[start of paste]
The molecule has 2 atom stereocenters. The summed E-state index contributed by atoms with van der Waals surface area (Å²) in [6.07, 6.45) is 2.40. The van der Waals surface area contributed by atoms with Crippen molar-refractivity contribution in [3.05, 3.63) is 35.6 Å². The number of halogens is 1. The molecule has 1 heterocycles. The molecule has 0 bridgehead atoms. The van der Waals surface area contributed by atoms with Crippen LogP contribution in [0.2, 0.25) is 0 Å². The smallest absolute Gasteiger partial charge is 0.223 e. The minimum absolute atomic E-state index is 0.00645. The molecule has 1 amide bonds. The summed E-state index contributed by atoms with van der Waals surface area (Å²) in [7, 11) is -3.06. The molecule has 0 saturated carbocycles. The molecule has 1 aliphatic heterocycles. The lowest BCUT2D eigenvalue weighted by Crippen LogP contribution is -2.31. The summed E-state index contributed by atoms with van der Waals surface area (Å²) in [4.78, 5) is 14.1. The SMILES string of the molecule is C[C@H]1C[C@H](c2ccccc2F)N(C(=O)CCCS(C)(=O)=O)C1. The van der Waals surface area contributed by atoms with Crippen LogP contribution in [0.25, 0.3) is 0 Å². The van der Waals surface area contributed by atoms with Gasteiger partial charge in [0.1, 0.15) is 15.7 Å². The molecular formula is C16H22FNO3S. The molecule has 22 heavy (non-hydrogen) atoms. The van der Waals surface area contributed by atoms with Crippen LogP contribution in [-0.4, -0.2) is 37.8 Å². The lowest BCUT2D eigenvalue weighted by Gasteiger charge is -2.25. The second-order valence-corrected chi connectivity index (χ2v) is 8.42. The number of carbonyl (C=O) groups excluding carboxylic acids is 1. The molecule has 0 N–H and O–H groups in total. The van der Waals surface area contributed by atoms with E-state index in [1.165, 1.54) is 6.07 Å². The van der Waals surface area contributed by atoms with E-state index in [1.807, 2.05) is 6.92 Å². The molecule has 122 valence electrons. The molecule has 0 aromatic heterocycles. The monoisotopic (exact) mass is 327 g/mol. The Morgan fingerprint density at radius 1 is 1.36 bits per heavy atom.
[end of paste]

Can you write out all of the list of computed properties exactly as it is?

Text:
The molecule has 2 atom stereocenters. The summed E-state index contributed by atoms with van der Waals surface area (Å²) in [6.07, 6.45) is 2.40. The van der Waals surface area contributed by atoms with Crippen molar-refractivity contribution in [3.05, 3.63) is 35.6 Å². The number of halogens is 1. The molecule has 1 heterocycles. The molecule has 0 bridgehead atoms. The van der Waals surface area contributed by atoms with Crippen LogP contribution in [0.2, 0.25) is 0 Å². The smallest absolute Gasteiger partial charge is 0.223 e. The minimum absolute atomic E-state index is 0.00645. The molecule has 1 amide bonds. The summed E-state index contributed by atoms with van der Waals surface area (Å²) in [7, 11) is -3.06. The molecule has 0 saturated carbocycles. The molecule has 1 aliphatic heterocycles. The lowest BCUT2D eigenvalue weighted by Crippen LogP contribution is -2.31. The summed E-state index contributed by atoms with van der Waals surface area (Å²) in [4.78, 5) is 14.1. The SMILES string of the molecule is C[C@H]1C[C@H](c2ccccc2F)N(C(=O)CCCS(C)(=O)=O)C1. The van der Waals surface area contributed by atoms with Crippen LogP contribution in [0.25, 0.3) is 0 Å². The van der Waals surface area contributed by atoms with Gasteiger partial charge in [0.1, 0.15) is 15.7 Å². The molecular formula is C16H22FNO3S. The molecule has 22 heavy (non-hydrogen) atoms. The van der Waals surface area contributed by atoms with Crippen LogP contribution in [-0.4, -0.2) is 37.8 Å². The lowest BCUT2D eigenvalue weighted by Gasteiger charge is -2.25. The second-order valence-corrected chi connectivity index (χ2v) is 8.42. The number of carbonyl (C=O) groups excluding carboxylic acids is 1. The molecule has 0 N–H and O–H groups in total. The van der Waals surface area contributed by atoms with E-state index in [1.165, 1.54) is 6.07 Å². The van der Waals surface area contributed by atoms with E-state index in [1.807, 2.05) is 6.92 Å². The molecule has 122 valence electrons. The molecule has 0 aromatic heterocycles. The monoisotopic (exact) mass is 327 g/mol. The Morgan fingerprint density at radius 1 is 1.36 bits per heavy atom.